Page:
In this article, we examine the association of physical work demands and declining SRH in a large-scale prospective study, stratified by gender, thus overcoming the limitations of the two earlier studies. We hypothesize that the association of physical work demands with declining SRH will be stronger among older than younger employees.



We extracted three cohorts from the Danish Work Environment Cohort Study (DWECS) and followed each for five years. DWECS was an open cohort study investigating work and health among the working population in Denmark by means of repeated questionnaire assessments every five years from 1990 until 2010 (13). In each new wave, young people and immigrants were included in the study (13). The cohorts in the 1990 to the 2000 waves served as baseline and were then followed-up in the subsequent waves from 1995 to 2005.

A participant in the present study could have taken part in up to three cohorts, given that he or she was an employee and aged 18–59 years (men) or aged 18–54 years (women) (figure 1); gender-specific upper-age cut points were chosen to avoid strong selection due to withdrawal from the labor market near retirement (8).

Figure 1

Flow diagram of participation in the 1990, 1995 and 2000 baselines and the 1990–1995, 1995–2000 and 2000–2005 cohorts. Average participation rate for the baseline was 83% (19 931/23 921, see table 1a). Average participation for the follow-up was also 83% (11 986/14 504, see table 1b).

Table 1a

Participation among peoplea drawn in the baseline samples 1990, 1995 and 2000 by gender and age.

Gender Age (years) Total

Men Women 18–32 33–43 ≥44

% % % % % % N
1990 90 92 91 92 90 91 7805
1995 81 83 81 83 82 82 8063
2000 75 80 76 78 78 77 8053

a Men aged 18–59 years; women aged 18–54 years. Regarding the gender-specific upper-age cut points, see population subsection in the Methods section.

Table 1b

Attrition in the follow–ups 1995, 2000 and 2005 among employeesa in the baselines 1990, 1995 and 2000 by gender, age, demanding body posture and social class at baseline.

Gender Age (years) Demanding body posture Social class Total

Men Women 18–32 33–43 ≥44 Low High Lowb Highc

% % % % % % % % % % N
1990 86 87 87 87 87 88 86 85 89 87 5130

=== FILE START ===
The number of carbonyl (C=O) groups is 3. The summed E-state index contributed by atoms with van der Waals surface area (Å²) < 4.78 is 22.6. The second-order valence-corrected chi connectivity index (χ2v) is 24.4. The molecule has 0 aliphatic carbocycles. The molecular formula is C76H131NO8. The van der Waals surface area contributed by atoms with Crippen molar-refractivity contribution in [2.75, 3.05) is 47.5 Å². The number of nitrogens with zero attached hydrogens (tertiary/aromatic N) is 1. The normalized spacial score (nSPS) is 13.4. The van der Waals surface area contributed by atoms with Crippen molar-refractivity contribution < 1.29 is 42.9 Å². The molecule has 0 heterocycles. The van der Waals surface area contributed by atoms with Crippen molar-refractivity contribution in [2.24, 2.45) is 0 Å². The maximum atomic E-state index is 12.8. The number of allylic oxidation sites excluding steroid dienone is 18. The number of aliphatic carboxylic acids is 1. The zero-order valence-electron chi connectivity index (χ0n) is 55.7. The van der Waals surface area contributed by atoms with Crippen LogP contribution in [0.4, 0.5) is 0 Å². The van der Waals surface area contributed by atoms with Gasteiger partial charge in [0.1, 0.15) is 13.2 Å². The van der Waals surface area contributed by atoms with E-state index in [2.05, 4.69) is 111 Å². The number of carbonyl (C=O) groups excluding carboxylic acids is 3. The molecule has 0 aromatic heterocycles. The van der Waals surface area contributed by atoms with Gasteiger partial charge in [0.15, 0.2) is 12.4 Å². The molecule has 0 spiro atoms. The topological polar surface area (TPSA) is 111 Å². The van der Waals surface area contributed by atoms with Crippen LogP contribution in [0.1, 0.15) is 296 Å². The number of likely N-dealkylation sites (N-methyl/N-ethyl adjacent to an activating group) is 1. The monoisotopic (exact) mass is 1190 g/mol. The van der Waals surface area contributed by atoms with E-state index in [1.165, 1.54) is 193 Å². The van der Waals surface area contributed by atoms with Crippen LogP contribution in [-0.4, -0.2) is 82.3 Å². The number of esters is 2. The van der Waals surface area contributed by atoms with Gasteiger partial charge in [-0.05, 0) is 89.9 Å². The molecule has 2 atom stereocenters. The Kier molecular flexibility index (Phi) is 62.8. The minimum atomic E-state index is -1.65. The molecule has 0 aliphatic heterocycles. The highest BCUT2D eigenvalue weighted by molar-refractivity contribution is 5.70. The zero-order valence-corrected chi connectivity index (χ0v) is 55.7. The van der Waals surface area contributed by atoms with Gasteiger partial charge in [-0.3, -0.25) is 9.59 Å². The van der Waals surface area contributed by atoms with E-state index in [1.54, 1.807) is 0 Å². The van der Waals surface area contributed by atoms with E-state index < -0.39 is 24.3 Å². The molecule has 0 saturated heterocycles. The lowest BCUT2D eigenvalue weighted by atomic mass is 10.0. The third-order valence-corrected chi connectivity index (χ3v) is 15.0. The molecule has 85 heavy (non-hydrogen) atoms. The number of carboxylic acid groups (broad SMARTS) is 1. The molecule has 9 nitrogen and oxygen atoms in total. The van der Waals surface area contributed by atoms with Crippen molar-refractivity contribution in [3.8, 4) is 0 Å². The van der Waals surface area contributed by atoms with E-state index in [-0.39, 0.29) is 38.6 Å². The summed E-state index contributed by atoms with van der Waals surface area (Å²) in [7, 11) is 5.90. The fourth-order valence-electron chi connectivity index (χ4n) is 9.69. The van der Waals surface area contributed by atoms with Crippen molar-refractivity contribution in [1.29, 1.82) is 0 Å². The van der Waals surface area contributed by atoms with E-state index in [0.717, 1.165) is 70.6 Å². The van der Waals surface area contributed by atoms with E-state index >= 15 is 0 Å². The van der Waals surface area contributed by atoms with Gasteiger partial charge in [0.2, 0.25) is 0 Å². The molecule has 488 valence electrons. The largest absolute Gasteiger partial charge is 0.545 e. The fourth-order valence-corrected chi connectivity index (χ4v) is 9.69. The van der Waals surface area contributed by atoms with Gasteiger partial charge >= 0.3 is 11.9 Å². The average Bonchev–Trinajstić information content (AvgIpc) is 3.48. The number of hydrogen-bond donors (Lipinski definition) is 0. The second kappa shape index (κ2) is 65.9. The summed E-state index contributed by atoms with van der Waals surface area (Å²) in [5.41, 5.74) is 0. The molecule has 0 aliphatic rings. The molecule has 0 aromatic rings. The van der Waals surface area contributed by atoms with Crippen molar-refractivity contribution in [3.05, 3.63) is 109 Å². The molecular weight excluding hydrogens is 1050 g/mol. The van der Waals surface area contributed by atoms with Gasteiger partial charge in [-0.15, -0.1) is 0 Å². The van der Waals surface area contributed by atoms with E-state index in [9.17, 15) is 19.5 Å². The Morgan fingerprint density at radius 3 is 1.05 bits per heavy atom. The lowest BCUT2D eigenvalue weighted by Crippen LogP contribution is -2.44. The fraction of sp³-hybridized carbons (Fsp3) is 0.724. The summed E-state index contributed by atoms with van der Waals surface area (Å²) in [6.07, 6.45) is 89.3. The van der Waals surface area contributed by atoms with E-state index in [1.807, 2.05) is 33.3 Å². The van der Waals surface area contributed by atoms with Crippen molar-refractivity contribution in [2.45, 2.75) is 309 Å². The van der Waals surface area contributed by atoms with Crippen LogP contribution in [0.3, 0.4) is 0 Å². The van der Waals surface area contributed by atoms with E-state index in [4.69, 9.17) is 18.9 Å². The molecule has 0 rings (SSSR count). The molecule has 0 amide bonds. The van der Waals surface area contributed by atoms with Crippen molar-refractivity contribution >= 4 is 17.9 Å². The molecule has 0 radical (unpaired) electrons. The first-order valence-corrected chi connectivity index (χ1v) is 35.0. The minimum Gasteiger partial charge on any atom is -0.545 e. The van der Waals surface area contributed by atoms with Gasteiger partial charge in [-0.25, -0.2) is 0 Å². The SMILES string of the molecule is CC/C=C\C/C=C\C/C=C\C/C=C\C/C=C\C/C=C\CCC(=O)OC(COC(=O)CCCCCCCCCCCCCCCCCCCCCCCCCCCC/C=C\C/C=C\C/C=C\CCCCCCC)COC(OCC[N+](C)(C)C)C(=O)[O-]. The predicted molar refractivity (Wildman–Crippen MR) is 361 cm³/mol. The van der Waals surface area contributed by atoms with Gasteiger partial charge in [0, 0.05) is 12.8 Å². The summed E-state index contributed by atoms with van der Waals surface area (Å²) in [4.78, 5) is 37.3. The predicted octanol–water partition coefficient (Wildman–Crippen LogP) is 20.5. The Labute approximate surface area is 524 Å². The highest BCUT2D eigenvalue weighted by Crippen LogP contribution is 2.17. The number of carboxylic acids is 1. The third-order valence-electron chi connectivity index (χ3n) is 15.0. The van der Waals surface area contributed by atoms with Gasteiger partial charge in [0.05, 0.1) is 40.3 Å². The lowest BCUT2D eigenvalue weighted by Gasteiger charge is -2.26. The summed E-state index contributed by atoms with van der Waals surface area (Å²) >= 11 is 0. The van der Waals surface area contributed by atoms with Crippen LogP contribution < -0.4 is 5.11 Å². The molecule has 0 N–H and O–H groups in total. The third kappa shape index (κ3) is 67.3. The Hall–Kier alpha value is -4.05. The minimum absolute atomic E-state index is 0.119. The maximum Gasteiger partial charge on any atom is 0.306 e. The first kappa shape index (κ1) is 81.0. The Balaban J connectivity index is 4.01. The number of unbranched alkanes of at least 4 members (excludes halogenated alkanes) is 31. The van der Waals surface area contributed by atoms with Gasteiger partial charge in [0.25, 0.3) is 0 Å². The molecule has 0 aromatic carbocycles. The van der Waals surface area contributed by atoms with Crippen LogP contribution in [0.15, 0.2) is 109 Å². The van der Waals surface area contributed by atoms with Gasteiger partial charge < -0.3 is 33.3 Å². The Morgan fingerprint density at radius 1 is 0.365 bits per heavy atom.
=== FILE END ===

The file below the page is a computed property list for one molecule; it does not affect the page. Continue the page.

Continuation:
1995 85 86 85 87 84 86 84 83 88 85 4702
2000 73 78 80 77 68 77 71 71 79 75 4672

a Men aged 18–59 years; women aged 18–54 years. Regarding the gender-specific upper-age cut points, see population subsection in the Methods section.

b Routine/low technology/low sales and service.

c Intermediate occupation/professional, supervisors, high technology, high sales and service.

The average response at baseline was 83% (table 1a). The average response among employees in the baseline participating in the follow-ups was also 83%. Participation differed only substantially in the last baseline where men had a lower participation than women (4 percentage points difference) (table 1a). Attrition during the five year follow–up for the baseline participants in question for the present paper, namely employees, differed substantially regarding gender, age and demanding body postures in the last cohort (table 1b). Regarding social class attrition, contrasts grew from 4 percentage points in the 1990–1995 cohort to 8 percentage points in the 2000–2005 cohort (table 1b). A total of 2430 responses in the 2005 follow–up were left out as they were based on paper or internet questionnaires with a different response pattern (if they were kept for the analyses, mode of data collection interacted with the independent variables as predictors for deterioration of SRH (data not shown). Those left out differed only substantially regarding age – younger workers were overrepresented – data not shown) (13). Of the remaining 9 556 observations, 216 had missing information on at least one variable. A total of 1 022 observations had poor SRH at baseline and were excluded from the analyses as we were only interested in worsening of health among those with good health at baseline. The analyses in the present paper were thus based on the remaining 8318 observations from 5204 employees (2539 employees took part in only one cohort, whereas 1 347 took part in all three, mean observations per participant was 1.6). Of the observations, 49% were from women. The mean age was 36.8 years for men and 36.3 years for women.



SRH was measured by the single question “How do you rate your health in general?” with the response categories “very good”, “good”, “fairly good”, “poor” and “very poor”. In accordance with Manor et al (14), we collapsed “very good” and “good” into “good health” and the three other responses into “poor health”.


Information on age and gender was derived from register data. Age was divided into tertiles; young (18–32 years), middle–aged (33–43 years) and old (44–59 for men and 44–54 for women) (Regarding the reason for gender-specific upper-age cut points, see the population subsection above). All other variables were based on self-reports.